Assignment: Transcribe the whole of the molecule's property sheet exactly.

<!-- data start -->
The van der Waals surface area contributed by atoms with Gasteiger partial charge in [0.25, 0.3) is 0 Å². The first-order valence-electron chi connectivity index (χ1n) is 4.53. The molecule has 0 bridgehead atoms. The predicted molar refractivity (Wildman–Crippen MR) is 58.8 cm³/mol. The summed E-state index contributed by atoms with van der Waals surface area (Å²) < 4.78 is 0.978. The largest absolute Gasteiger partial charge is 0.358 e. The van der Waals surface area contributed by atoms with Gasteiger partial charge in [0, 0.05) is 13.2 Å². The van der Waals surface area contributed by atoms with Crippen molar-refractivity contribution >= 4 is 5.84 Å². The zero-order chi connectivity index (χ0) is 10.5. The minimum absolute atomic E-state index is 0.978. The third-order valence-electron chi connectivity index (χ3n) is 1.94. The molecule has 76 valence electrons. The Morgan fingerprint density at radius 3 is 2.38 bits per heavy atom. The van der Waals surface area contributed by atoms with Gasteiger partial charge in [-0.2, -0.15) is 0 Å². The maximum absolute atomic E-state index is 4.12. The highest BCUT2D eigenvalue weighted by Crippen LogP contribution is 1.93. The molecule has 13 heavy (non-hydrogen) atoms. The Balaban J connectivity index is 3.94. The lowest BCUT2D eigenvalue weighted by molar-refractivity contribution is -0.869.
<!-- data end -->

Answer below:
The van der Waals surface area contributed by atoms with Gasteiger partial charge in [0.25, 0.3) is 0 Å². The first-order valence-electron chi connectivity index (χ1n) is 4.53. The molecule has 0 bridgehead atoms. The predicted molar refractivity (Wildman–Crippen MR) is 58.8 cm³/mol. The summed E-state index contributed by atoms with van der Waals surface area (Å²) < 4.78 is 0.978. The largest absolute Gasteiger partial charge is 0.358 e. The van der Waals surface area contributed by atoms with Gasteiger partial charge in [0, 0.05) is 13.2 Å². The van der Waals surface area contributed by atoms with Crippen molar-refractivity contribution >= 4 is 5.84 Å². The zero-order chi connectivity index (χ0) is 10.5. The minimum absolute atomic E-state index is 0.978. The third-order valence-electron chi connectivity index (χ3n) is 1.94. The molecule has 76 valence electrons. The Morgan fingerprint density at radius 3 is 2.38 bits per heavy atom. The van der Waals surface area contributed by atoms with Gasteiger partial charge in [-0.2, -0.15) is 0 Å². The maximum absolute atomic E-state index is 4.12. The highest BCUT2D eigenvalue weighted by Crippen LogP contribution is 1.93. The molecule has 13 heavy (non-hydrogen) atoms. The Balaban J connectivity index is 3.94. The lowest BCUT2D eigenvalue weighted by molar-refractivity contribution is -0.869.